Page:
About 30 federal workers attended Philabundance’s Emergency market on Wednesday, a food pantry developed in response to the longest government shutdown in U.S. history.
Linda, who declined to give her last name, works for the IRS, and stopped at the market at the Victory Beer Hall in South Philadelphia during her lunch break.
She said she still hasn’t seen a paycheck yet, which would reflect the back pay owed to her over the 35 days of the shutdown.
“Some people were on Facebook saying they got it yesterday. Well, I looked last night and it wasn’t there,” Linda said.
The deal struck by President Donald Trump and congressional leaders on Friday keeps the federal government open until Feb. 15, and the administration has left open the possibility of shutting it down again if they cannot reach an agreement on border security.
Facing the possibility of another federal shutdown in three weeks, Linda said her main concern is having enough money to maintain her car and pay her heating bill, and she’s already stocking up on food.
“It’s a federal job, so you would never expect this, and you would always expect to get paid. It’s a steady job, steady income,” she said.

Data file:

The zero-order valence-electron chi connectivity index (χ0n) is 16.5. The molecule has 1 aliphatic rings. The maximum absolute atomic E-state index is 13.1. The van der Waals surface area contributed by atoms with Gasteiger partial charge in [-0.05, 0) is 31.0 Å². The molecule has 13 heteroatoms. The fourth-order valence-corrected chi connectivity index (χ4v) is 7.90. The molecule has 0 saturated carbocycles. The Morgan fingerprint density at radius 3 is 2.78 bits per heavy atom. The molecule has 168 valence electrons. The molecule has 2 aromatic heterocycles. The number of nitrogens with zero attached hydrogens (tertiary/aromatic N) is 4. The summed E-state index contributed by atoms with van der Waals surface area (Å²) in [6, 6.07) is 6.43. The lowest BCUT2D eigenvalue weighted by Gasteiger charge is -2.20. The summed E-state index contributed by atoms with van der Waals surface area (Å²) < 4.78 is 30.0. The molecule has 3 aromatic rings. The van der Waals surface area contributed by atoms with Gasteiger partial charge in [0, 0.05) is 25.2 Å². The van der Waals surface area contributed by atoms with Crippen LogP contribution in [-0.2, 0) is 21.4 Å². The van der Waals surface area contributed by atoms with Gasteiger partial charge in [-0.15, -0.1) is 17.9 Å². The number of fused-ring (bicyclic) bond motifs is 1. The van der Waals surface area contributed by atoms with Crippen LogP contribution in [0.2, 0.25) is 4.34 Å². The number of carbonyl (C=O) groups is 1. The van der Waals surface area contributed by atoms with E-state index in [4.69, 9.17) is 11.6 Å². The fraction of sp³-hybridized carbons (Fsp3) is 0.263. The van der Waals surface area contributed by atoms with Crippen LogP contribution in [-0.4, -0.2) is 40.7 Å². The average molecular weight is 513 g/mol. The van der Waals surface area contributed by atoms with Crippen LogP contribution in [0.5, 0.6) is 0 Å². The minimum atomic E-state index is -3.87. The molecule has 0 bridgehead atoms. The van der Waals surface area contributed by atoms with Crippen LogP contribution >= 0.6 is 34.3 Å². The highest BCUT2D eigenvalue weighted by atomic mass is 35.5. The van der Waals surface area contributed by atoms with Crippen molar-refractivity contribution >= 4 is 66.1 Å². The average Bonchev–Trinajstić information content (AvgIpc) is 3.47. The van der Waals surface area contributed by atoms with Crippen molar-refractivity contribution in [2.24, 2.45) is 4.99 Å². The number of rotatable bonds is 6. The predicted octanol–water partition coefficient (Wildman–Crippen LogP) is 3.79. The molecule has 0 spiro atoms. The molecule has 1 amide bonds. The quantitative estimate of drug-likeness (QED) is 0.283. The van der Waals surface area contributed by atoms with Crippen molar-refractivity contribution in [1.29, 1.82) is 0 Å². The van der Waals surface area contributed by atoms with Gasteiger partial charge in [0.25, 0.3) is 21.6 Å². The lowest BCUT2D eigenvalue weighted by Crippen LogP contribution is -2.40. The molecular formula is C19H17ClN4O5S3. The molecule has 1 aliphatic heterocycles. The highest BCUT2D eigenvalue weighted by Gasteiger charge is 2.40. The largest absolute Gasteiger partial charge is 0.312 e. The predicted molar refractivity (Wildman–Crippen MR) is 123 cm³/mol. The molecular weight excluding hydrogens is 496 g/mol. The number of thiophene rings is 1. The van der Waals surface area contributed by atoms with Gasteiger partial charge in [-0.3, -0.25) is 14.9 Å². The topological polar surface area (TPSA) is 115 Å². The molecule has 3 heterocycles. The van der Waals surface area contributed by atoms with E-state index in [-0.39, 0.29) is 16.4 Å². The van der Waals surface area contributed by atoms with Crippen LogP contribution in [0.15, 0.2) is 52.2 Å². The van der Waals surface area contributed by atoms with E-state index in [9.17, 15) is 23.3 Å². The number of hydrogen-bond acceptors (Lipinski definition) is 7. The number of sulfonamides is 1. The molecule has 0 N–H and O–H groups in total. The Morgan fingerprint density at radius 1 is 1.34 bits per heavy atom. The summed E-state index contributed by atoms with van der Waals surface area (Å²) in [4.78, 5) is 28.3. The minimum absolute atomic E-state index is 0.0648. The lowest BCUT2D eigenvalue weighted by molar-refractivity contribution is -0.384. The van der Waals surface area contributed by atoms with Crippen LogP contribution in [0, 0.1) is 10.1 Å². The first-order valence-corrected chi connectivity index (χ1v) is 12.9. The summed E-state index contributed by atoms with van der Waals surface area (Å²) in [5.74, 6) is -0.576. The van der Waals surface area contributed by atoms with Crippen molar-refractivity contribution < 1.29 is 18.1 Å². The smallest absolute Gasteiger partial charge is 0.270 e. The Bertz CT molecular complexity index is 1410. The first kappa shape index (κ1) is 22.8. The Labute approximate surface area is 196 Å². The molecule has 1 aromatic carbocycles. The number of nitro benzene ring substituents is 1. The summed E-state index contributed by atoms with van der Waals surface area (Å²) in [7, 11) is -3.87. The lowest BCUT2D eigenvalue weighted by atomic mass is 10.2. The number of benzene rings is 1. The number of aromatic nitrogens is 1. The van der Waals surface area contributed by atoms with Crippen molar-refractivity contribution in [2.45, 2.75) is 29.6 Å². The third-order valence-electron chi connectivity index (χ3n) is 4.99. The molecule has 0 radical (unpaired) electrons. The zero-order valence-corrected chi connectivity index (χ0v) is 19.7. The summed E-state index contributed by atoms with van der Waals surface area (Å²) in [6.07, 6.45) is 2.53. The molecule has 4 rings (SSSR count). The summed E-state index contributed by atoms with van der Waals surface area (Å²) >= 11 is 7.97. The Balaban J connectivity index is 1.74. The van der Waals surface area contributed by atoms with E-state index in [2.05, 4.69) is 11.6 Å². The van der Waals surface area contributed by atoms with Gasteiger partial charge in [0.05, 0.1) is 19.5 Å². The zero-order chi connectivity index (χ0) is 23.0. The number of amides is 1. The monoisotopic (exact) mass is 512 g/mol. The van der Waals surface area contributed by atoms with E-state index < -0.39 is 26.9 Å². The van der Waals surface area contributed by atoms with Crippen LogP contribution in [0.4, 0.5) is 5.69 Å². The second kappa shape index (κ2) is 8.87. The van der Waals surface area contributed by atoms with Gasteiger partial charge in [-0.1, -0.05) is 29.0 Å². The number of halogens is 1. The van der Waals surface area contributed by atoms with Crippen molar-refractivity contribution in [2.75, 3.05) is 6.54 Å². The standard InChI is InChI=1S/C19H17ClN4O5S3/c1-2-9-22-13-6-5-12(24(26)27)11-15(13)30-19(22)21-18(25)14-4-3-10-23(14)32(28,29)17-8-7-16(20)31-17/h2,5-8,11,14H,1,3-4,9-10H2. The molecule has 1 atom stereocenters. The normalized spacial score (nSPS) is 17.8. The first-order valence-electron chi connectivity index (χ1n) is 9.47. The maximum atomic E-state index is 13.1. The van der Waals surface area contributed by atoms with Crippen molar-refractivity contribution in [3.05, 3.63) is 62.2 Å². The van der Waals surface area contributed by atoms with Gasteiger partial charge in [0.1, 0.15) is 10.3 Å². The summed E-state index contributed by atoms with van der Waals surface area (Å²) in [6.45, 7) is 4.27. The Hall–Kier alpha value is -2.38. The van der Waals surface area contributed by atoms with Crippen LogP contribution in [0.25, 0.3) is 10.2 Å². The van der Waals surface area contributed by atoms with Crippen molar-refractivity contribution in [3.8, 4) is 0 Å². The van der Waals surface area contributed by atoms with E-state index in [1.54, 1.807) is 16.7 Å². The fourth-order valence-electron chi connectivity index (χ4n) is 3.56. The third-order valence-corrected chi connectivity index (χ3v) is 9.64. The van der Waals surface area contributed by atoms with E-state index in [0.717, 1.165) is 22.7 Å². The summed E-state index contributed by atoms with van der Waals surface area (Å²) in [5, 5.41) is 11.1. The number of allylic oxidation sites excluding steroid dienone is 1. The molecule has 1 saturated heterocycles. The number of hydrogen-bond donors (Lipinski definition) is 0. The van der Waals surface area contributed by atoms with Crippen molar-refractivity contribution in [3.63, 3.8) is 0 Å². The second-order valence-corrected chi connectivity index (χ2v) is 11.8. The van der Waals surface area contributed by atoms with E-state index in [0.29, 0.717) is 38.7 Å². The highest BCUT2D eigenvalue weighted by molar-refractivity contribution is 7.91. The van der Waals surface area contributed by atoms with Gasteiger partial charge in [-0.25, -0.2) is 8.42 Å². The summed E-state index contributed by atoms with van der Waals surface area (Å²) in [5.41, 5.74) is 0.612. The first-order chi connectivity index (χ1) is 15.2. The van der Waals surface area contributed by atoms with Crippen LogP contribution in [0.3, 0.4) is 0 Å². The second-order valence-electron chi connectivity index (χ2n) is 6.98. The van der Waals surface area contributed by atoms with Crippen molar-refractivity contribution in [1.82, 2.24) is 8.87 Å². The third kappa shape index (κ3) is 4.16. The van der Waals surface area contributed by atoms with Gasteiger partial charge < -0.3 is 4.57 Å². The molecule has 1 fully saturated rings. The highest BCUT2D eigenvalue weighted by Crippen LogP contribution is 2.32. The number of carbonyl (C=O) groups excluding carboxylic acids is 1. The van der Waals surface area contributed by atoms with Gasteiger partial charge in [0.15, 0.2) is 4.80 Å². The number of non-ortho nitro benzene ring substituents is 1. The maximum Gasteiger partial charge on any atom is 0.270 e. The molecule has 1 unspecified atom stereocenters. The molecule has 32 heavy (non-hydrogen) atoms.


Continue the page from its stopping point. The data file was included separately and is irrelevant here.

The Philadelphia region is home to more than 45,000 federal workers. Last week, Philabundance reported about 250 workers using the emergency pantry.
“It is difficult to plan for the future, not knowing if government employees are not going to get paid again,” said the nonprofit’s communications director, Stef Arck-Baynes. “I’m sure it’s incredibly difficult for them. It’s also difficult for us if we’re going to need to find more food assistance for those periods of time.”
Philabundance says corporate sponsors, such as Comcast and Campbell Soup Company, as well as individual donors, have stepped in to help workers in need. Philabundance will run another emergency market for federal employees next Wednesday.